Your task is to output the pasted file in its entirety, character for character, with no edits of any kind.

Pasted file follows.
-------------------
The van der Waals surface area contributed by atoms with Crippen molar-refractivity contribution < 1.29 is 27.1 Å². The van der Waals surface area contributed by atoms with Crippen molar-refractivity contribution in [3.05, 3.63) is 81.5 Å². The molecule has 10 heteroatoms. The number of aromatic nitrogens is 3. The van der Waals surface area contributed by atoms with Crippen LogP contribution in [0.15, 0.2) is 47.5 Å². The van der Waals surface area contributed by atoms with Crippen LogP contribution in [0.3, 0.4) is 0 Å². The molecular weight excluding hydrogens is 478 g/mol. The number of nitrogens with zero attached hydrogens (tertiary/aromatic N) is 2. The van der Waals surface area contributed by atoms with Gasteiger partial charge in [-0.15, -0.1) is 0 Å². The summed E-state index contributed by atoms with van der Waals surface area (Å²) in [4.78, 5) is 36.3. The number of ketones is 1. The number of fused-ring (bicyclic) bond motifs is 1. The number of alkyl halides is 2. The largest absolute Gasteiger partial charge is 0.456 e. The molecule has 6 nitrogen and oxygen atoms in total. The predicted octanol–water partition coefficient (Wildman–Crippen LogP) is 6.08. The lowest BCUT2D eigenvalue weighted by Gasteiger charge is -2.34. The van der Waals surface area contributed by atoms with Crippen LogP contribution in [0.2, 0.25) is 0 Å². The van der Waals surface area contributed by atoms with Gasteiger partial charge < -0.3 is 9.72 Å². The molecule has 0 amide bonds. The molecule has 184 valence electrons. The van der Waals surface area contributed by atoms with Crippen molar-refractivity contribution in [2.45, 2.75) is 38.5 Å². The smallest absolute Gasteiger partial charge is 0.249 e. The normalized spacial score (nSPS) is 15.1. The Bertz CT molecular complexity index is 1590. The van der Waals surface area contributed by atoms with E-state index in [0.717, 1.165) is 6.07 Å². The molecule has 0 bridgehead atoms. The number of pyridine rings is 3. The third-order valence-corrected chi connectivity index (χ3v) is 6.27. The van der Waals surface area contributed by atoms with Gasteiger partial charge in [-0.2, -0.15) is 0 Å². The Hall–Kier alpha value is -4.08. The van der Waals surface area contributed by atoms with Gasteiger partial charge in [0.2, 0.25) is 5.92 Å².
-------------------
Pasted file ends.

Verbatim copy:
The van der Waals surface area contributed by atoms with Crippen molar-refractivity contribution < 1.29 is 27.1 Å². The van der Waals surface area contributed by atoms with Crippen molar-refractivity contribution in [3.05, 3.63) is 81.5 Å². The molecule has 10 heteroatoms. The number of aromatic nitrogens is 3. The van der Waals surface area contributed by atoms with Crippen LogP contribution in [0.15, 0.2) is 47.5 Å². The van der Waals surface area contributed by atoms with Crippen LogP contribution in [0.3, 0.4) is 0 Å². The molecular weight excluding hydrogens is 478 g/mol. The number of nitrogens with zero attached hydrogens (tertiary/aromatic N) is 2. The van der Waals surface area contributed by atoms with Gasteiger partial charge in [-0.15, -0.1) is 0 Å². The summed E-state index contributed by atoms with van der Waals surface area (Å²) in [4.78, 5) is 36.3. The number of ketones is 1. The number of fused-ring (bicyclic) bond motifs is 1. The number of alkyl halides is 2. The largest absolute Gasteiger partial charge is 0.456 e. The molecule has 6 nitrogen and oxygen atoms in total. The predicted octanol–water partition coefficient (Wildman–Crippen LogP) is 6.08. The lowest BCUT2D eigenvalue weighted by Gasteiger charge is -2.34. The van der Waals surface area contributed by atoms with Crippen LogP contribution in [0.2, 0.25) is 0 Å². The van der Waals surface area contributed by atoms with Gasteiger partial charge < -0.3 is 9.72 Å². The molecule has 0 amide bonds. The molecule has 184 valence electrons. The van der Waals surface area contributed by atoms with Crippen molar-refractivity contribution in [2.45, 2.75) is 38.5 Å². The smallest absolute Gasteiger partial charge is 0.249 e. The normalized spacial score (nSPS) is 15.1. The Bertz CT molecular complexity index is 1590. The van der Waals surface area contributed by atoms with E-state index in [0.717, 1.165) is 6.07 Å². The molecule has 0 bridgehead atoms. The number of pyridine rings is 3. The third-order valence-corrected chi connectivity index (χ3v) is 6.27. The van der Waals surface area contributed by atoms with Gasteiger partial charge in [-0.2, -0.15) is 0 Å². The Hall–Kier alpha value is -4.08. The van der Waals surface area contributed by atoms with Gasteiger partial charge in [0.2, 0.25) is 5.92 Å².